The House of Representatives Health Committee will discuss the bill on Wednesday.
NASHVILLE, Tenn. — A Tennessee bill that would establish the framework for a medical marijuana program in the state passed a subcommittee in the House of Representatives on Tuesday.
The bill, HB 2641, was introduced by Representative Bryan Terry (R – Murfreesboro) and would establish the framework for a medical marijuana program to start on July 1, 2023, overseen by the medical cannabis commission.
They would continue acting as an advisory board about marijuana but would also be able to propose legislation more freely. The bill would also take existing laws that allow people to have some specific kinds of cannabis products and condense them into a single rule that allows people to have cannabis products as long as there is less than 0.9% of THC present in them.
The bill would also allow people in Tennessee who were diagnosed by licensed physicians as having a qualifying condition to apply for a patient identification card. They will be eligible for one if they have diagnoses like Alzheimer’s disease, end-stage cancer, epilepsy, HIV or sickle cell disease.
The bill would also allow people over 21 years old to apply for a “designated caregiver identification card.” The bill describes specific fees they would need to pay for the card, including a $35 application fee and a $50 issuance fee.
Applicants would need to have a written certification from a physician that they have been diagnosed with a qualifying illness. That certification would specifically not be a medical prescription for marijuana.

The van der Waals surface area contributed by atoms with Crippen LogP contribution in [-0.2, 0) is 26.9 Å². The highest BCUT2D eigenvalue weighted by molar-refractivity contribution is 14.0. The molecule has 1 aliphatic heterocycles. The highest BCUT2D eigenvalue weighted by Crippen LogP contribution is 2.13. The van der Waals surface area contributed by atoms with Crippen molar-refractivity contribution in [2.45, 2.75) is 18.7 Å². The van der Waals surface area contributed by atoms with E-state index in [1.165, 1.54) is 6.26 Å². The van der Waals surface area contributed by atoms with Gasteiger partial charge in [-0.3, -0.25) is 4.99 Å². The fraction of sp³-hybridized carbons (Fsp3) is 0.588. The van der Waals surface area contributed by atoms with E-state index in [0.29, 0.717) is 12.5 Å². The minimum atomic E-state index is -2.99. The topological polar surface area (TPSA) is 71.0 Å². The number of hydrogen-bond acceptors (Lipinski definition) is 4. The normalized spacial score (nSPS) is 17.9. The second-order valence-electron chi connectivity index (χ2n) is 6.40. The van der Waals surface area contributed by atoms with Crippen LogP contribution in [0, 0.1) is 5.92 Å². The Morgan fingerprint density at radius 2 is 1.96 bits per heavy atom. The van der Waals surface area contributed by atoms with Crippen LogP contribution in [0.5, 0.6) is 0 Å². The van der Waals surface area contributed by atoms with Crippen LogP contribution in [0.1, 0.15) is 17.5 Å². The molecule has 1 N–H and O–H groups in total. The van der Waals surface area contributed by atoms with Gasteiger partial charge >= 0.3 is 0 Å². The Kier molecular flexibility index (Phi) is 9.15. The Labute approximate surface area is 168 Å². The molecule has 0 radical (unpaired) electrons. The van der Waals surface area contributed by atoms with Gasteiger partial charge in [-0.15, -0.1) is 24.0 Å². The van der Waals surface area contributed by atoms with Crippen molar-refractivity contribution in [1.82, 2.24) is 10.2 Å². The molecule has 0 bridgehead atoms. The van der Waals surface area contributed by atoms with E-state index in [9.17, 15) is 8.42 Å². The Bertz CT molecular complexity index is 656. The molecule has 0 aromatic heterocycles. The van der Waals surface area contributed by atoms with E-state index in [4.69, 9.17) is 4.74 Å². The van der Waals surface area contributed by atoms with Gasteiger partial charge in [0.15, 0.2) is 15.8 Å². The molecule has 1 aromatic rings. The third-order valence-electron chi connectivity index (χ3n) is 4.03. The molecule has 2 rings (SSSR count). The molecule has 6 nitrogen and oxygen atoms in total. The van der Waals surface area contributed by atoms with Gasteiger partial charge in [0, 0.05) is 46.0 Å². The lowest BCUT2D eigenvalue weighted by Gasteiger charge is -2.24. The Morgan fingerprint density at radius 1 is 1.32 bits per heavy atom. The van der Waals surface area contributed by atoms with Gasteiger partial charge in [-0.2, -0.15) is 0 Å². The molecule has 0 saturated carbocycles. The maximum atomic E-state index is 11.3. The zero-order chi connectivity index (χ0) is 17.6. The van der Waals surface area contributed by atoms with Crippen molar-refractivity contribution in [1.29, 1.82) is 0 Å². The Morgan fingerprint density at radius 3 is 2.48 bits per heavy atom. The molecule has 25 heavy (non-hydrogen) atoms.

People with a patient identification card, or who are certified caregivers, would not face criminal prosecution if they have less than 3 grams of concentrated cannabis products or less than 3,000 mg of infused products.
People would be able to have oils, tinctures, patches, sprays intended for sublingual or buccal administration, capsules, pills, suppositories, ointments, lotions, lozenges, liquids and vapors. They could also have portions of the cannabis plant.
However, any cannabis products they have would need to be in the manufacturer’s original packaging and labeling. Dried leaves, flowers, seeds, roots, stems, stalks or fan leaves would not be allowed under the bill.
People would only be able to get products from Arkansas, Delaware, Missouri, Ohio, Oklahoma, Rhode Island and Utah since those would be the states that meet the commission’s expectations.
The bill would also specifically people to lose child custody privileges, housing, school admission or employment because they have a qualified patient card. Police also would not be able to seize medical cannabis products that are allowed by the bill.
The House of Representatives Health Committee will discuss the bill on March 30.